Brothers and sisters in their twenties are still resolving the old conflicts, and they hurt each other's feelings, endure miscommunications, fight, make up, and start all over again. They offer a window onto the intensity of childhood interactions, andwe can observe their efforts to calm down and grow up. Stepping away from the hearth and into the world, these young people struggle to resolve their childish competition and dependence, anger and guilt. They offer a vivid portrait of siblings, in love andwar.  

Competition is the mother of all sibling relations, as we know from the books and the research. It can separate brothers and sisters, and it can also generate growth and change. Stephanie is still in the grips of lifelong rivalry--but it is beginning toease just a bit.      


It's a cold February day, and Stephanie, a tall and slender woman of twenty-three, settles herself on the couch in my study and pulls a photograph out of her purse. It is a picture of her and her sister, who is two years older. They look like twins, withtheir dark hair and enormous almond eyes. She offers a commentary: "I was a little bit skinnier than her always, a little taller, and tanner--and had better skin than her." Stephanie is proud of acing out her sister on looks, and I begin to understand thatthe picture she holds is one of her scorecards. The sisters do not get along. They have been pushing each other's buttons forever. Her older sister was smart enough to employ the tool small children often use when the baby is born and they aren't happy: tempertantrums. What else can a two-year-old do but scream and stamp?  

Stephanie likes to talk things through and chew on problems, but her short-tempered sister is a type A personality who knows what she thinks and doesn't have time for discussion. This older sister, like many first children, is the better student. Stephanie,like many younger children, is the one who always had friends. She is still close to her best friend from elementary school, and they created a gaggle of six girls who did everything together. Stephanie's sister resented being left out, was jealous of Stephanie'scircle, and she felt awful when Stephanie chose to be with friends instead of with her. Stephanie tells two stories that characterize their relationship.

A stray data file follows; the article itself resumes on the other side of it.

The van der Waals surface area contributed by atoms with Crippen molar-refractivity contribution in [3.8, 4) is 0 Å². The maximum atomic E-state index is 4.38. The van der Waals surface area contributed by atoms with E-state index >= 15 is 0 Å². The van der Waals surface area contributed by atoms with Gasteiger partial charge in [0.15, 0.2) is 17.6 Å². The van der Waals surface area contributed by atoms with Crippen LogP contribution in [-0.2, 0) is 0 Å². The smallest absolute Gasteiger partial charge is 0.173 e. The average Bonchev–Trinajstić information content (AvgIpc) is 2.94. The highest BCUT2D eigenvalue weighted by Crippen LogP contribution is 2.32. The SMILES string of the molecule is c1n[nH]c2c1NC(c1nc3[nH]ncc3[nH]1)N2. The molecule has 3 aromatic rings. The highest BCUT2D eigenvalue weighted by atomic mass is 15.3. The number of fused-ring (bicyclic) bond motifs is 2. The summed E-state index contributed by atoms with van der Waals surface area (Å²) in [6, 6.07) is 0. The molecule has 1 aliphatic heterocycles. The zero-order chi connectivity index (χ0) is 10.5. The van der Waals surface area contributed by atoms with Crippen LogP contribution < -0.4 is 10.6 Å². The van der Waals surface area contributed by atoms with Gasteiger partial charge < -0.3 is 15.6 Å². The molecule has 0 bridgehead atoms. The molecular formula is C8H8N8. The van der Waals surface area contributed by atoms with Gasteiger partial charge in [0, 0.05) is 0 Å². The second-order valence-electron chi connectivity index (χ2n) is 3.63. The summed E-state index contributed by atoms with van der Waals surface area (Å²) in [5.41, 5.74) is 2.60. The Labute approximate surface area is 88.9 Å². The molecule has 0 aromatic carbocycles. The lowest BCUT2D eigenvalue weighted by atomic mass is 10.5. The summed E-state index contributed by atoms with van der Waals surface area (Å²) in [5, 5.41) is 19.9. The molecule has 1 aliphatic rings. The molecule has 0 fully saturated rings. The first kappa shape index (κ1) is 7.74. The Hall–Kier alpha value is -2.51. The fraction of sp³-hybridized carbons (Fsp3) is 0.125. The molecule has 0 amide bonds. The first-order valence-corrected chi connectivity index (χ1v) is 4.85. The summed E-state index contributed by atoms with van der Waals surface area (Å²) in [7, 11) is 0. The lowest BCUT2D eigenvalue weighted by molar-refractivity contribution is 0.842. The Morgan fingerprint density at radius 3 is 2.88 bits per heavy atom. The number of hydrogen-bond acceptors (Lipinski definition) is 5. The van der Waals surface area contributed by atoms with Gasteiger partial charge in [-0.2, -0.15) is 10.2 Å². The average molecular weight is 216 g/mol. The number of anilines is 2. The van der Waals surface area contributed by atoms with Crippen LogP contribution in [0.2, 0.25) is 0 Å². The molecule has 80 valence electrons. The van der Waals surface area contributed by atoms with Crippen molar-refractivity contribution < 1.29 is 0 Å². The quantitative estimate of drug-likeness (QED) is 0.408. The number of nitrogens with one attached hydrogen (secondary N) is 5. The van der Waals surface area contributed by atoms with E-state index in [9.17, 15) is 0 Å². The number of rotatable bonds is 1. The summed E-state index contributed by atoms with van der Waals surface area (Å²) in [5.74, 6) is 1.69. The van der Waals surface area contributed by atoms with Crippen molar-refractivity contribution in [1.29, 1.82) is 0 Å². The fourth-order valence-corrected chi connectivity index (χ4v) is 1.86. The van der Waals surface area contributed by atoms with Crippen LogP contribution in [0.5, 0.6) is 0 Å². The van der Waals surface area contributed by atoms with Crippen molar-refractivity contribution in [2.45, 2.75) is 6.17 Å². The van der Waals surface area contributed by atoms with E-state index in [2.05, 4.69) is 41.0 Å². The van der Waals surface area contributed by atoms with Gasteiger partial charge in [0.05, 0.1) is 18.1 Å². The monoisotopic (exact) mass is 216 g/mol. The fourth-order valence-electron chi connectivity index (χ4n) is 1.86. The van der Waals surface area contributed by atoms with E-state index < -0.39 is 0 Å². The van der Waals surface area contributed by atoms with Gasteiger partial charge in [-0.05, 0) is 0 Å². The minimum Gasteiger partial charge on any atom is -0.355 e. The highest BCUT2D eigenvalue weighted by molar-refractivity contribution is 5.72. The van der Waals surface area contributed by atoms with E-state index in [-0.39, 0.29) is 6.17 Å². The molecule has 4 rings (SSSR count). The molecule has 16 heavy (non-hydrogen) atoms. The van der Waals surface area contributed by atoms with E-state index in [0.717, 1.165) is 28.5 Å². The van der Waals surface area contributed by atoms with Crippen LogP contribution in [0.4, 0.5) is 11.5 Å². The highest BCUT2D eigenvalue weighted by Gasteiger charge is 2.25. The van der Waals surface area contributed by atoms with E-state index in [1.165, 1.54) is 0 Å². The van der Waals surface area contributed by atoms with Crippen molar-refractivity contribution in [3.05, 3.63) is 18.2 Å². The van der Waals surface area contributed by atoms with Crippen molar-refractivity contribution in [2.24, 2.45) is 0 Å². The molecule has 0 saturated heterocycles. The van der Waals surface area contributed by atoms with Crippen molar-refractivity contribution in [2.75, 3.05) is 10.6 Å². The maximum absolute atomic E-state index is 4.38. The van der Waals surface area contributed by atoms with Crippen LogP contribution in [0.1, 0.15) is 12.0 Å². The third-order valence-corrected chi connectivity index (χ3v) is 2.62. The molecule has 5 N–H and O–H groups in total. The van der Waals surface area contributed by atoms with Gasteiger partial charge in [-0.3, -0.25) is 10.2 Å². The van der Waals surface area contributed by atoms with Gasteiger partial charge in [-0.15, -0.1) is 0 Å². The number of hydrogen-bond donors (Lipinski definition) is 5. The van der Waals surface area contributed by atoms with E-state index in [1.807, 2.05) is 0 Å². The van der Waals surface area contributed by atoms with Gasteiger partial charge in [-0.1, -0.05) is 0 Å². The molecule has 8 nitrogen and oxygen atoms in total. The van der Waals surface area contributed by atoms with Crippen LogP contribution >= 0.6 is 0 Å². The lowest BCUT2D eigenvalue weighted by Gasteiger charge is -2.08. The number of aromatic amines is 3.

In the first story, Stephanie is the perpetrator. She and her best friend did everything together. Her sister was crushed when Stephanie went with her best friend, not her sister, to get their first tattoo. This rite of passage for young teenagers is amoment of shared pain and intimacy. It was a slap in the face.  

The second story tells of her sister's temper. "I broke my own necklace, by accident." She was convinced that I broke it on purpose because she wore it sometimes--and she thought that I broke it to hurt her." So far this sounds like an ordinary accessorybrawl, but things got out of hand: "We were screaming at each other and then she took a knife and started chasing me around the kitchen." With the help of the babysitter, Stephanie found sanctuary behind the locked door of her bedroom.  

Everybody has Just So Stories of their childhood. These dramatic stories serve an important purpose. They help us explain to ourselves how we came to feel the way we do about our brothers and sisters and to justify our behavior. Embellished over the years,in the acts of remembering, telling and retelling, these stories are the emotional cornerstones of our sibling relationships. By the time we reach adulthood, they may not be entirely accurate, but they matter because they have a kernel of emotional truth. Stephanieis not only telling me about getting a tattoo and a chase with a knife; she is telling me how much her winning the competition for friends hurt her sister, and about how scary her sister's temper was.

Table of Contents

Part I Beginnings

1 Just so Stories 3

2 The Circus Tent 22

3 Why Can't you Just Get Along? 38

4 Looking For Love in all the Right Places 53

Part II Life's Course

5 Gravity Shifts 73